Who discovered a new star in Cassiopeia?

Answer

A new star in Cassiopeia was discovered by John Flamsteed in 1680. Flamsteed initially observed it as a weak star and was later noted as the strongest radio source outside of the solar system. Cassiopeia is easily recognizable because of its unique 'W' shape.
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Q&A Related to "Who discovered a new star in Cassiopeia?"
John Flamsteed discovered a new star in Cassiopeia in 1680. It is the youngest supernova in the sky and it's located only 11,000 light years away from Earth. To this day, Cassiopeia
http://www.ask.com/web-answers/Science/Astronomy/w...
Although not noted as a supernova, the nebula "Cassiopeia A" was first observed by John Flamsteed on August 16, 1680. It is likely that intervening dust clouds obscured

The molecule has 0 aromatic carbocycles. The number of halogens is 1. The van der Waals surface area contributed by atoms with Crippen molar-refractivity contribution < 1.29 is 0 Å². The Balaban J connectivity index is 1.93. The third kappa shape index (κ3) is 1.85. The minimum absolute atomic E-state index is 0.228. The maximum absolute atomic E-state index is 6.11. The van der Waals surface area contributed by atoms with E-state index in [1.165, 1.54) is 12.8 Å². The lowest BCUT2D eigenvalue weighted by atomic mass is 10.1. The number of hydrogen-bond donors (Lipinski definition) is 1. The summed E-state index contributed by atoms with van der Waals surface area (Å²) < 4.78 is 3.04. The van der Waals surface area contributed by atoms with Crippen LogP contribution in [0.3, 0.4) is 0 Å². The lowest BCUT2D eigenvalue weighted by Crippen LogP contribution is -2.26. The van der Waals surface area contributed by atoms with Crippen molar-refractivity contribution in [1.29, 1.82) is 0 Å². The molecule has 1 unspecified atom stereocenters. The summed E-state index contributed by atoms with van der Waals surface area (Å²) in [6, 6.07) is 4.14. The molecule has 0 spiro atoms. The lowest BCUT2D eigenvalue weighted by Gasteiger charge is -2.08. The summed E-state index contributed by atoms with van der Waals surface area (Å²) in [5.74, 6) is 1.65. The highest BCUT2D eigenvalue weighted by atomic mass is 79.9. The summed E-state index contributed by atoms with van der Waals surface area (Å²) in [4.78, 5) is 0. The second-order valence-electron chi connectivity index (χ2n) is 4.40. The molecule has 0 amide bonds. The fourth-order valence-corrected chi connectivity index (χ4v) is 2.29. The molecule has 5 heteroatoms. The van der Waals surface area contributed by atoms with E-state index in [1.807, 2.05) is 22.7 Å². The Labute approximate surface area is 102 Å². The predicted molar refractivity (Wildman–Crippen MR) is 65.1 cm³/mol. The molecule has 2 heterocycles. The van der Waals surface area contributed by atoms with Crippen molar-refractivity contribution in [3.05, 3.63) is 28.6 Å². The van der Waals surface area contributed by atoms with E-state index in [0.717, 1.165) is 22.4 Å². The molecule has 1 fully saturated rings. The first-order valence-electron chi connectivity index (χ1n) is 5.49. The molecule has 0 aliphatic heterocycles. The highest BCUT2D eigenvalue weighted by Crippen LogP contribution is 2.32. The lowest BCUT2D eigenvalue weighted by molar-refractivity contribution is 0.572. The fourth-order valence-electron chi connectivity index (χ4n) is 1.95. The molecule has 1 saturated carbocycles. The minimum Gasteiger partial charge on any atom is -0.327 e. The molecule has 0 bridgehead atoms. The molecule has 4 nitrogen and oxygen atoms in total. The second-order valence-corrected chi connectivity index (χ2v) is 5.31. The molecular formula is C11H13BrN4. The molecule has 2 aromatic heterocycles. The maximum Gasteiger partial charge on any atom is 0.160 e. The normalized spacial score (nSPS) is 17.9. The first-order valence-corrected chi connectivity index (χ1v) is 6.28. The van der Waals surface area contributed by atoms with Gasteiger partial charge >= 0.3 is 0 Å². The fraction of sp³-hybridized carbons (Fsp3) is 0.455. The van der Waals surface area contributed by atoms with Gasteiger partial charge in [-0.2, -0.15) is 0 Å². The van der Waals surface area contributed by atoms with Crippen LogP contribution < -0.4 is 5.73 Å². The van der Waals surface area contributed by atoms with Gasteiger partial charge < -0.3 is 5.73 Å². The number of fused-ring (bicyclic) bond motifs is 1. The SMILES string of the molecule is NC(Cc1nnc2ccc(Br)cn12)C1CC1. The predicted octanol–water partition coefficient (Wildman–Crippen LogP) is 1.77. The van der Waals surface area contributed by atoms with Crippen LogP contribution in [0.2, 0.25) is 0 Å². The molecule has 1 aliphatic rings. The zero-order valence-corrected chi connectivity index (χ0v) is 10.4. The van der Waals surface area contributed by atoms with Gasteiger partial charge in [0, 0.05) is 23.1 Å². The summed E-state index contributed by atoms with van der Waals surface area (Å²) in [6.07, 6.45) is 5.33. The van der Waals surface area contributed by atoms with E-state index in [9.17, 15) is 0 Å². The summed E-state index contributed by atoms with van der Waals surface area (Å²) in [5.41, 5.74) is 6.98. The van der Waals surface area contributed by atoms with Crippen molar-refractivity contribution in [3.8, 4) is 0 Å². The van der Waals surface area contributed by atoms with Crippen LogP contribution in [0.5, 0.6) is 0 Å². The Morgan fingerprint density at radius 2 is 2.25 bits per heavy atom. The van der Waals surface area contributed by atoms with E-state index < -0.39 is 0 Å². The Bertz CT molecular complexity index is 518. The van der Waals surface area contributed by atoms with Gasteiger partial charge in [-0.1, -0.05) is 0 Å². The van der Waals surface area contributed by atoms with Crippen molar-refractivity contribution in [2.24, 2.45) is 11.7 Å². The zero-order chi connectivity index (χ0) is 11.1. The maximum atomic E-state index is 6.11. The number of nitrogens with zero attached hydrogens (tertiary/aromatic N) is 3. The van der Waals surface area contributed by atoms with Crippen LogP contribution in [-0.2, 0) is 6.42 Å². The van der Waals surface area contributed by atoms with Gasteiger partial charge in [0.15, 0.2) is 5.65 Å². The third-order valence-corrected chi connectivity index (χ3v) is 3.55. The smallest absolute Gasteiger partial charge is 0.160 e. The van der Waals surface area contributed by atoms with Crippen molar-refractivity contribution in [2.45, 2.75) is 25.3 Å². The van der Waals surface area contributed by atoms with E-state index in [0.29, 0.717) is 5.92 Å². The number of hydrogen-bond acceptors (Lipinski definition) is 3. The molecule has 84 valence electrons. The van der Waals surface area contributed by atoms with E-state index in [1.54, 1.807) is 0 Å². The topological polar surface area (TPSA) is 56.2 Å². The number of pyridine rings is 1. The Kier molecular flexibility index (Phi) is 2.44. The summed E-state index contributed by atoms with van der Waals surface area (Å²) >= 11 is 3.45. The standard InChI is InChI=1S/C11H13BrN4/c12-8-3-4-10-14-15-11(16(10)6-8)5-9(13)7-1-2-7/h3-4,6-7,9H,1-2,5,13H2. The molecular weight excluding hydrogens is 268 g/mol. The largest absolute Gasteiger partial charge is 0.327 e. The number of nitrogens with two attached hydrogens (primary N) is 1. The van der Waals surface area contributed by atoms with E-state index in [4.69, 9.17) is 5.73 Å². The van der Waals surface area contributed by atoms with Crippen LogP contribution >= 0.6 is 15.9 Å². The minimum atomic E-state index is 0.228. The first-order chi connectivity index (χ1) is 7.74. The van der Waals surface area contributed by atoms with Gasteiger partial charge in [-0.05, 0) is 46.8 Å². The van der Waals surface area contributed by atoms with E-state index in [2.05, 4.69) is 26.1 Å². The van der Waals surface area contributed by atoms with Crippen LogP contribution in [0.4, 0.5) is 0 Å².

http://wiki.answers.com/Q/Who+discover+the+new+sta...
John Flamsteed on August 16, 1680. John Flamsteed FRS (19 August 1646 - 31 December 1719) was an English astronomer and the first Astronomer Royal. Cassiopeia A, his discovery, is
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A team of astronomers from Penn State and Nicolaus Copernicus University in Poland has
http://www.chacha.com/question/who-discovered-the-...
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Ask.com Answer for: who discovered a new star in cassiopeia
In 1680 John Flamsteed discovered what is now known to be the most recent supernova in the galaxy's history in the Cassiopeia constellation.
The new star, in Cassiopeia, was discovered by English astronomer, John Flamsteed, on August 16, 1680. The star is believed to have actually occurred 1667; however, intervening dust clouds masked its brightness.
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